Home loans and debt counselling

PF 10Nov debt update IOL PF Illustration: Colin Daniel

Placing a debtor’s primary residence under debt review is a problem, because it assumes that servicing the mortgage bond on your home is “not essential”, Dr Penelope Hawkins told a recent debt summit co-hosted by the Credit Ombud and the National Debt Mediation Association.

Hawkins is managing director of Feasibility, an economic policy research company that has conducted extensive research on behalf of the National Credit Regulator into credit extension and into the outcomes of the National Credit Act.

She recommends that the inclusion of a debtor’s home loan in debt counselling should be reconsidered.

When you are over-indebted and undergoing debt counselling, your debt counsellor works out how much money you can afford to spend on servicing your debt – after allowing for all of your essential living expenses. These expenses include accommodation, food, water and electricity, transport and school fees.

“If you assume that servicing a bond is not essential and that the debtor can substitute their home with another living arrangement, then you’ve made a lot of assumptions,” Hawkins says.

“If you say a consumer is paying too much on a bond or for rental, it means that consumer is obliged to move elsewhere.

“But as soon as you go under debt counselling, your profile is flagged at the credit bureaus, and when you start looking for accommodation to rent, a prospective landlord will run a credit check on you and see that you’re in debt review, which is likely to disqualify you as a tenant.”

If you go under debt counselling in the United Kingdom, for example, your primary residence is considered an essential expense – which is common sense, Hawkins says.

“Think about what secured lending does: it’s a long repayment term to enable you to acquire an asset. If the repayment of that asset is placed under debt review, it disrupts your potential for acquisition of the asset,” she says.

It is time that some of the assumptions underlying debt counselling in South Africa were reconsidered, she says.

“We’ve developed a rule system where we acknowledge that the debtor needs to eat and pay water and lights and so on, but do not accept that relocating a family has a number of consequences.

“So you get a consumer in debt counselling who is serving the debt on his television but has nowhere to live. I’m not sure that this is to the benefit of society – certainly not the consumer.

“The practical implications of giving up your home may affect where your children go to school, transport arrangements, and the like. While the mortgage on a holiday home or rental property may well be included in debt restructuring, not all mortgages are equal,” she says.

Hawkins acknowledges that debt counselling is not for everyone. “There will be those who play the system, who borrow recklessly, but I don’t know that you want to create rules that deal with extreme cases and apply it to all others.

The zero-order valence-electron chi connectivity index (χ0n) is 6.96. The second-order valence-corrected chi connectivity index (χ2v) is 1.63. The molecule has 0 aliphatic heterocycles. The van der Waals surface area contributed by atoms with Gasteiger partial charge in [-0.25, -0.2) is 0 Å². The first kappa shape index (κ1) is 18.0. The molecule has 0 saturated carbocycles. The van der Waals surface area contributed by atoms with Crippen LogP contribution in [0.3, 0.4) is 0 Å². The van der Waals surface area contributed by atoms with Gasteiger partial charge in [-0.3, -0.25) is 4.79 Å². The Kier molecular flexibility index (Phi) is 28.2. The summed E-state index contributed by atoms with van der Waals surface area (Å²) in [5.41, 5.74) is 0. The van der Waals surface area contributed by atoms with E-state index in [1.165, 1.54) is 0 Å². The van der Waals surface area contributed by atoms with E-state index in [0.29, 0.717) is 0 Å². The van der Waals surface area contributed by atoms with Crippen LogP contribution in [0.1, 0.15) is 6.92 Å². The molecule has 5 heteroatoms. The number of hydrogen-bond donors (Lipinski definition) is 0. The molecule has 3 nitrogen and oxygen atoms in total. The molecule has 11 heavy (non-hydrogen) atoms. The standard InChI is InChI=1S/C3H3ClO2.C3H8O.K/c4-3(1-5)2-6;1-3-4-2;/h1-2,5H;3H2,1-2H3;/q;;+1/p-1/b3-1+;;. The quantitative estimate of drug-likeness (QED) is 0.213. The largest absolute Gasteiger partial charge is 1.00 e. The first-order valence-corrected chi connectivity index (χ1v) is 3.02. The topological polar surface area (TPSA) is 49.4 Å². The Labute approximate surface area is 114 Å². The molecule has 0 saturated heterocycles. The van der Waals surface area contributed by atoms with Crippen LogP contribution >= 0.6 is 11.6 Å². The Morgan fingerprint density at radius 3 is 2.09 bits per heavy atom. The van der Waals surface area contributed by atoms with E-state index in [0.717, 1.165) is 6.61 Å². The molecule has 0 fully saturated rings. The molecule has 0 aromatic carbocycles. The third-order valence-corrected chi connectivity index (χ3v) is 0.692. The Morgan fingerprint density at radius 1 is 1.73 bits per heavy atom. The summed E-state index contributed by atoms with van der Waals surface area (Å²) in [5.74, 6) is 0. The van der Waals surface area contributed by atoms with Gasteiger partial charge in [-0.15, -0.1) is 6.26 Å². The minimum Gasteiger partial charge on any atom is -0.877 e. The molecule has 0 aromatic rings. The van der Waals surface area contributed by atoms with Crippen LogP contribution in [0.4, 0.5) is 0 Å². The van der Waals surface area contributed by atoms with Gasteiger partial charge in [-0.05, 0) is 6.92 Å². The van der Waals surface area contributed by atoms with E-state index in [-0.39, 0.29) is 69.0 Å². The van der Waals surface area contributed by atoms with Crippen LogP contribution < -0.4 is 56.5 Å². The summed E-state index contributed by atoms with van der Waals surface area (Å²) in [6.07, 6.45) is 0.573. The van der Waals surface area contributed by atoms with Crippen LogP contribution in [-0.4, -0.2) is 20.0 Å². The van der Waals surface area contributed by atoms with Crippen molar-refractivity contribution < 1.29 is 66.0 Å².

“We know that there are people under debt counselling who want to pay three cents in the rand to service their debt and will be doing so in perpetuity. These are people who can’t be helped via debt counselling. Their matters will never ‘solve’, because their situations are so extreme,” Hawkins says.

‘REVIEW PROCESS IS FOR ALL YOUR DEBT’

The Debt Counsellors’ Association of South Africa (Dcasa) does not support the proposal to exclude home loans from debt review, Paul Slot, president of Dcasa, says.

“The inclusion of the home loan under debt review was introduced by the National Credit Act (NCA) and has enabled many consumers to keep their homes,” Slot says.

These consumers had to sacrifice their standard of living to keep their homes, and debt review, in their view, was part of the solution, he says.

“Currently, the NCA requires that all debt (credit agreements) be included in debt review, and this is working well.”

Slot says that in terms of affordability rules, as set out in the Industry Task Team Agreement, accommodation is an essential expense. It is always in the budget, regardless of whether or not the consumer has a bond.

He also takes issue with Penelope Hawkins’s view that some consumers are paying, or are proposing to pay, three cents in the rand to service their debt. “This is not a reflection of current reality,” he says.

“It is a requirement that any application for debt review is subject to a responsible repayment plan that balances the rights of the consumer and the credit provider. This means that not every consumer will qualify for debt review.”

Slot says Dcasa does not support the proposal to exclude home loans from debt review because:

* Excluding the home loan from debt review would result in over-indebted consumers having to forsake some of the protections afforded them under the NCA. This includes certain protection from legal action, court sanction of the repayment plan and the in duplum provision in the NCA, which limits the interest and costs payable if the credit agreement is in default.

Slot says that in the absence of a debt counsellor, the enforcement of the in duplum rule may never happen.

If the consumer is in arrears, this means the credit provider can proceed with legal action. But if the consumer is in debt review, the credit provider cannot terminate debt review (or proceed with legal action) for 60 business days, during which time a repayment plan is negotiated.